Franco Bernabe, president of the Biennale Venice film festival is believed to be close to naming Piera Detassis, editor of the film magazine Ciak (owned by Prime Minister Silvio Berlusconi), and Pierluigi Celli, former CEO of RAI, as joint artistic directors of the Venice film festival.
According to Italian press reports which quoted "inside sources", Bernabe has already communicated his decision to Culture Minister Giuliano Urbani and an official announcement is thought to be imminent.
Celli, a fiery and controversial figure, is currently head of Ipse, an Italian telecoms operator. He was at the helm of RAI from 1998 to 2001 when he quit, raising a political storm after heavily criticising the state broadcaster as being "ungovernable" and urging the centre-left government, which was in place at the time, to privatise the broadcaster.
An inside source was quoted in press reports as saying: "Celli will act as the festival's manager and help revitalise the event. He will aim to re-launch the Italian film industry through the Venice film festival, and will work side by side with someone of great expertise, like Piera Detassis, as well as a team of experienced cinema professionals."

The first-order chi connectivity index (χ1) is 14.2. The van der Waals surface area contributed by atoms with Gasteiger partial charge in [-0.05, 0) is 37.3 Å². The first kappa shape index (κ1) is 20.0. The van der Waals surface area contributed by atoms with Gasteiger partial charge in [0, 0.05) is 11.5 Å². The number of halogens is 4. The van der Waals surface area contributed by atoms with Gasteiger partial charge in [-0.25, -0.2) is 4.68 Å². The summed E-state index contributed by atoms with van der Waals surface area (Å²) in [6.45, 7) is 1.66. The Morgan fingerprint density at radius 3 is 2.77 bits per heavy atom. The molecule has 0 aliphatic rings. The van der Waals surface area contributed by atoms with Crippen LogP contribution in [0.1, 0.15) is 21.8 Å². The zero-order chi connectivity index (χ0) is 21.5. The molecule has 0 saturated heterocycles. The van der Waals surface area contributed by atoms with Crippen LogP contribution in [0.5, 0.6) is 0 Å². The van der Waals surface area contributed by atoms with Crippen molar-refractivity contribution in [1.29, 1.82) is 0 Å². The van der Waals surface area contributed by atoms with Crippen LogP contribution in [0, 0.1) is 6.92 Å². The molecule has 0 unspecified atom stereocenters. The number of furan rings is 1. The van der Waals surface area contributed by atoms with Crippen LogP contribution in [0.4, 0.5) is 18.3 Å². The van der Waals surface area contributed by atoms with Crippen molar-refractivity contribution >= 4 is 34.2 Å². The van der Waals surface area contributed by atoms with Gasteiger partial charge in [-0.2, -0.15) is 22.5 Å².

Reports of the appointments follow a threat made by Italy's national producers association on Monday (March 11), to boycott Venice and not allow any Italian films to be shown on the Lido unless new management is put in place at the festival before the end of this week.
However, the appointment of Celli and Detassis, if confirmed, is likely to raise new concerns. With just five months to go before the start of the festival, most industry professionals believe that only a director with technical experience of running such an event, with strong contacts with both US studios and international distributors could now feasibly take on the job.
Furthermore, Detassis's appointment is also likely to raise concerns over potential favouritism in the festival's line up, due to her current high-profile role as editor-in-chief of Ciak, the popular monthly film magazine which is owned by Berlusconi, who also owns leading film financier and distributor, Medusa Film.